Why ‘Old-School’ Customer Service Will Never Be Replaced

by / ⠀Startup Advice / May 20, 2013

Customer Service callsWant to set yourself apart from your competition and keep your customers coming back? Answer the phone.

You’ve heard the cliché that you must answer the door when opportunity knocks, yet despite often having great business concepts, many entrepreneurs fail to answer when opportunity calls. Yes, opportunity still uses the phone—and you should too.

Old-school customer service (read: direct, personal, and human) is more helpful to customers than digital systems that bounce callers from prompt to automated prompt or an email form on your website that doesn’t guarantee a response.

Connections matter in business, and dialogue with your customers is the best way to build strong relationships and accurately gauge satisfaction.

The current communications landscape is more globally connected than ever before, but it’s also increasingly fragmented. A growing number of companies rely on email, text messaging, and social media to move business forward and to handle customer relations, but swapping the personal touch of a phone call or hand written note for the time saving ease of digital communications is riddled with drawbacks.

We know business is not better when customers are unhappy, so why do so many start-ups opt for automated answering services and impersonal digital communication strategies?

Automated phone systems, known as IRV (Interactive Voice Response) are appealing to some young businesses because they’re often cheaper than employing a human to direct phone calls, and IRV’s are meant to screen calls that it deems unworthy of human assistance, only patching through calls from “serious” customers with order numbers in hand and the patience to remain on hold indefinitely.

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IRV’s require a much smaller time investment from the business to manage customer calls, but here’s the main issue with this approach: every customer call deserves personal attention. If your IRV is screening calls and redirecting people trying to contact you directly with questions or concerns, the odds are good that they will not be return customers, and negative word-of-mouth testimonials can do irreparable damage to a new business.

My personal business approach focuses on four core principals: integrity, insight, rigor and reliability, and has not changed since I launched my company in 1998. I learned early on that when running a business where you offer more than a million customizable products your customers are going to have a lot of questions. Without direct conversations I would not be able to provide the level of insight into each order that my clients have come to expect from me.

Do you answer your cell phone at 2:00 a.m. when a customer calls? After 15 years I still do, and the voice on the other end of the line has been appreciative every time.

The middle of the night isn’t my favorite time to talk shop, but in a global economy, “business hours” don’t really exist. I make myself available to my customers at all times because I would rather answer a question during dinner than have a client wait a day for a response to a voicemail.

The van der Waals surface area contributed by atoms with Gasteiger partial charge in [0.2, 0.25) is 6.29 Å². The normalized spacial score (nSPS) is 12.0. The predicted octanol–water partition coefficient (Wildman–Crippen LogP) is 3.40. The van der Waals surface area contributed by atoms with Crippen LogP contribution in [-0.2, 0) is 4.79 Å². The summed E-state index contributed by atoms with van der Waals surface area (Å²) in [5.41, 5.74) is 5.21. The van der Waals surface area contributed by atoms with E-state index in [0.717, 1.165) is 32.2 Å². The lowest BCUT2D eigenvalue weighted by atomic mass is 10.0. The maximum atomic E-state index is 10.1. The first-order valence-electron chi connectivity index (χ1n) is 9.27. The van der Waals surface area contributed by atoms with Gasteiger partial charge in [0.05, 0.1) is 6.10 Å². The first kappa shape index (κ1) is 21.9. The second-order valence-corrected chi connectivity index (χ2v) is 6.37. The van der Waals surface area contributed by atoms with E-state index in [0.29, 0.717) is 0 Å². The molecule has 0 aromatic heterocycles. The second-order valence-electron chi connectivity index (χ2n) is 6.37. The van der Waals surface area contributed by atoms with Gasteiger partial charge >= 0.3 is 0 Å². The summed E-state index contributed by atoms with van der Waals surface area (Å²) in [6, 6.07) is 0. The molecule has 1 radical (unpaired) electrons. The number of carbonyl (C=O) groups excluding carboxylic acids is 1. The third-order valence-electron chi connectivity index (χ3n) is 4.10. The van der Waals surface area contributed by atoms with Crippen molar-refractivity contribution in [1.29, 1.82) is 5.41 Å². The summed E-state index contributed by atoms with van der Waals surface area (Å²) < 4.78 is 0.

When you make a customer wait, you risk letting them walk away. But, by making yourself available and accountable to your customers, you build trust and move your business forward.

No one wants to do business with an unreliable vendor, so if you truly want your business to succeed you have to prove your worth. Making a customer with a simple question wait through automated prompts before being able to speak with a human won’t prove anything positive, and will only encourage them to take their business elsewhere.

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Think about the last time you bought something. It makes no difference if you were in a store or shopping online. Did anyone from the company offer to help you? If you had any questions about products or complications with your order, were you able to ask a human?

New technologies have the potential to connect entrepreneurs with potential customers from all over the world, but the only surefire way to monetize this potential is to talk with them. You can call it “old-school,” but I just call it effective.

Make yourself available. Encourage inquiries. Ask questions. Listen to the answers. If you’re willing to take the time to learn who your customers are and to teach them about yourself, you will know success.


Esbert Cardenas is the CEO of Image Outfitters, a promotional products and advertising specialties company he founded in Miami in 1998 with $5,500 in capital. Today, Image Outfitters has an office in Stowe, Vermont and annual revenue exceeds $1 million. In 2012 Cardenas created iShare, a program that lets his customers donate 10% of their order’s revenue to the charity of their choice.

Image Credit: Shutterstock.com

About The Author

Matt Wilson

Matt Wilson is Co-Founder of Under30Experiences, a travel company for young people ages 21-35. He is the original Co-founder of Under30CEO (Acquired 2016). Matt is the Host of the Live Different Podcast and has 50+ Five Star iTunes Ratings on Health, Fitness, Business and Travel. He brings a unique, uncensored approach to his interviews and writing. His work is published on Under30CEO.com, Forbes, Inc. Magazine, Huffington Post, Reuters, and many others. Matt hosts yoga and fitness retreats in his free time and buys all his food from an organic farm in the jungle of Costa Rica where he lives. He is a shareholder of the Green Bay Packers.


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